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Holding Out for a Hero? Maybe He's in the Mirror
In the workplace, thoughts like these go through many frustrated minds: "My boss is a jerk"; "This is a dead-end job"; "I can't change anything in this toxic atmosphere."
"But nobody has to be a victim," insists Blumenthal, president of Leading Principles, Inc., an executive coaching and consulting company who counts clients among the Fortune and Global 500.
In his book, Blumenthal introduces readers to the way of the "Everyday Hero," and shows how to turn various self-defeating thoughts and behaviors into heroic actions.
The author insists that we are all master storytellers, and that each time we interpret the events of our life, we are telling a story.
"And these stories are so powerful, they make us think and act like either a hero or a victim," he says. "If we don't pay attention, these stories can take us down the victim path -- blaming, frustrated and helpless.
"But at any moment, we have the power to identify and change these stories. We can choose the right stories that lead to personal and professional success -- the ones that enable us to become that Everyday Hero," he continues.
Blumenthal says that the impetus to write this book came from meeting a family whose son was facing tremendous health issues.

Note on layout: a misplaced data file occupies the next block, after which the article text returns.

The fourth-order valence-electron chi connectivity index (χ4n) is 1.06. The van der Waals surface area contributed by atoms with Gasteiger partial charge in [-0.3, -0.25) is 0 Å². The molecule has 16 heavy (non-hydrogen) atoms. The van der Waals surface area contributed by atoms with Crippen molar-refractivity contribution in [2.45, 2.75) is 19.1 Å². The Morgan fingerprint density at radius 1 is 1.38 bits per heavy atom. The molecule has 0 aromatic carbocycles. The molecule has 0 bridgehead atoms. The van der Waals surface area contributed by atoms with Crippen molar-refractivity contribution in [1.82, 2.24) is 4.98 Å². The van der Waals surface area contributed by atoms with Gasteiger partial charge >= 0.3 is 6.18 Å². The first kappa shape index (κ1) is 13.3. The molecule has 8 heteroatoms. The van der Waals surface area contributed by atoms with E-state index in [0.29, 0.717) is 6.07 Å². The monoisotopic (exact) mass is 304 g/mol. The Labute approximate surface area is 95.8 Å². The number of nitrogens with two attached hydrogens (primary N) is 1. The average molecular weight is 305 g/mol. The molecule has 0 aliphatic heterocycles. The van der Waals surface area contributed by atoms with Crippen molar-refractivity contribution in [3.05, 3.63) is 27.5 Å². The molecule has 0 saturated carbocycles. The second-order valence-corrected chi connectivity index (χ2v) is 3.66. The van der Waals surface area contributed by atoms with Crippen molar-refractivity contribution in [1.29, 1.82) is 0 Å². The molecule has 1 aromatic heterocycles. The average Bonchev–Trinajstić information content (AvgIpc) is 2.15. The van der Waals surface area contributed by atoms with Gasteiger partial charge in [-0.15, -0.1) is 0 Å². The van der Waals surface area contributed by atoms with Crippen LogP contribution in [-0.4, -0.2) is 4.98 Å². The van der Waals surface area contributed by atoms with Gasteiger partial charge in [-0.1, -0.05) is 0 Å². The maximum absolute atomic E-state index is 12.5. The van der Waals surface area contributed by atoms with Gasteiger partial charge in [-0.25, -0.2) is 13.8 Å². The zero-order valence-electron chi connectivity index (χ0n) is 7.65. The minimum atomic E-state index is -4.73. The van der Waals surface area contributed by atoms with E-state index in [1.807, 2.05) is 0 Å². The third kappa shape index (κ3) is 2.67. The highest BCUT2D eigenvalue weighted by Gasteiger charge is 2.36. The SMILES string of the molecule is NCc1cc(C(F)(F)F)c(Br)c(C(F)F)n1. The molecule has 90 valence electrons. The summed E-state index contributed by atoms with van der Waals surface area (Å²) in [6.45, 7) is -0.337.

"In the midst of dealing with that, his mom was fighting a battle with cancer. Yet, throughout everything, the family was so heroic, they became an inspiration," he notes. "They were always at their best, and always remained positive as they met challenges effectively. Watching this family go through all that left me with a feeling that I had to write something about it."
Looking to the great Rabbi Hillel for further inspiration, Blumenthal quotes what he sees as a very heroic statement: "If I am not for myself, who will be for me? If I am not for others, what am I? And if not now, when?"
According to Blumenthal, this is really heroic, since it's saying to people that they can take responsibility for their lives, and that things are not beyond their control.
A 'Can-Do' Attitude
He also quotes U.S. Supreme Court Justice Louis Brandeis, for whom Blumenthal's college alma mater was named.
"He said most of the things worth doing in this world were declared impossible before they were done. That to me, is another very heroic concept," recounts the author.
"Victims look around and say there is nothing I can do," continues Blumenthal. "But the hero looks at the same situation, and says there's got to be something I can do. I just have to find it. So the hero is never without options, and never accepts impossibilities."
True, notes Blumenthal, we are all born with certain dispositions, but we can reprogram our brains so that we can act as heroes. As a quick reminder, the author puts his "Three Powerful Ways to Overcome Challenges" on "smart cards" at the back of his book.
They consist of: "The hero sees other people's challenges and feels empathy"; "The hero sees what she or he has and feels gratitude"; and "The hero sees what can be done, feels hope and takes action."